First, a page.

Data collection can be a cumbersome task, especially considering the staffing shortage and that there are approximately 26,514 nursing homes in the US caring for over 1.4 million residents. The PBJ system streamlines the data collection process, offering several advantages such as: 

  • Standardization: By requiring all long-term care facilities to submit staffing data in a consistent format, the PBJ system ensures that the collected information is easily comparable and reliable.
  • Efficiency: The electronic submission of data reduces the administrative burden on the  CMS as well as long-term care facilities, allowing nursing home staff to allocate more time and resources to providing direct care to residents.
  • Timeliness: The PBJ system enables the CMS to collect staffing data more frequently, ensuring that the information available to consumers and regulators is up-to-date and relevant.

One should note that long-term care facilities are required to submit Payroll Based Journal data to the  CMS on a quarterly basis. The reporting periods and deadlines are as follows:

  • Q1 (January-March): The data submission deadline is May 15th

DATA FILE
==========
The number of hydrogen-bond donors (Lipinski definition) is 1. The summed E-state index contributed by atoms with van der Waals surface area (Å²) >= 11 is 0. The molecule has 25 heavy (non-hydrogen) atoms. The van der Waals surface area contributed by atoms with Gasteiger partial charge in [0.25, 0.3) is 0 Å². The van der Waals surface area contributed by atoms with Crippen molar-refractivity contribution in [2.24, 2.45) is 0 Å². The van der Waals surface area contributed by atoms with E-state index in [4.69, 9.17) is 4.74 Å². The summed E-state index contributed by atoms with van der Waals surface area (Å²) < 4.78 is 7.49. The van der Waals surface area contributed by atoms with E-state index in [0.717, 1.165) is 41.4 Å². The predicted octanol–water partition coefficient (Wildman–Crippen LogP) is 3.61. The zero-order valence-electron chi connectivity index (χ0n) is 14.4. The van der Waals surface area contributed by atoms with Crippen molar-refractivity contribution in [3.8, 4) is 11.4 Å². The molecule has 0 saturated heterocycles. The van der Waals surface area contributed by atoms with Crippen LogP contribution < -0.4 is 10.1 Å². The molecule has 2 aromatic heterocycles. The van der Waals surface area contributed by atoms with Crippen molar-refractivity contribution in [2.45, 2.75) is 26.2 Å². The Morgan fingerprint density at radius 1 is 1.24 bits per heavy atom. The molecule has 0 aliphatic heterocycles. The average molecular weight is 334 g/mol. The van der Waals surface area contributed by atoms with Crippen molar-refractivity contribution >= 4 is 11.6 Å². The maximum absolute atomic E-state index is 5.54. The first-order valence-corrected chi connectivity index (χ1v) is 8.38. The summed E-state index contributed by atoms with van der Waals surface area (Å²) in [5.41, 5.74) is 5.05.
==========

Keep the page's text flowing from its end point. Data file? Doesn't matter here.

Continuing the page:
• Q2 (April-June): The data submission deadline is August 14th
  • Q3 (July-September): The data submission deadline is November 14th
  • Q4 (October-December): The submission deadline is February 14th

Direct-care staff—such as LPNs and RNs—must be reported in PBJ submissions, but staff not involved in direct care, like janitors and maintenance, are exempt from the reporting. 

Payroll Based Journal: CMS Five Star Quality Rating and How It Relates to PBJ

As part of complying with the Payroll Based Journal, CMS requires long-term care facilities to submit detailed staffing and census information, which the  CMS uses to ensure adequate staffing levels, promote transparency, and streamline data collection. 

Some of the details that the  CMS requires facilities to submit in their Payroll Based Journal include:

A group of nurses discussing the payroll based journal. The CMS requires long-term care facilities to submit detailed staffing and census information.
CMS requires long-term care facilities to submit detailed staffing and census information, which the CMS uses to ensure adequate staffing levels, promote transparency, and streamline data collection.
  • Employee unique ID
  • Hire date and termination date
  • Pay type code
  • Workday and date
  • Job category code and job title code
  • Hours worked per day/date

In addition to the above, the  CMS mandates accurate reporting of hours worked, particularly for night shifts that span two days. Therefore, facilities should observe the following before making a PBJ submission: 

  • Separate entries for night shifts: When a night shift extends across two calendar days, facilities must report the hours worked on each day separately. This ensures that the CMS accurately calculates daily staffing levels and avoids potential distortions in the data.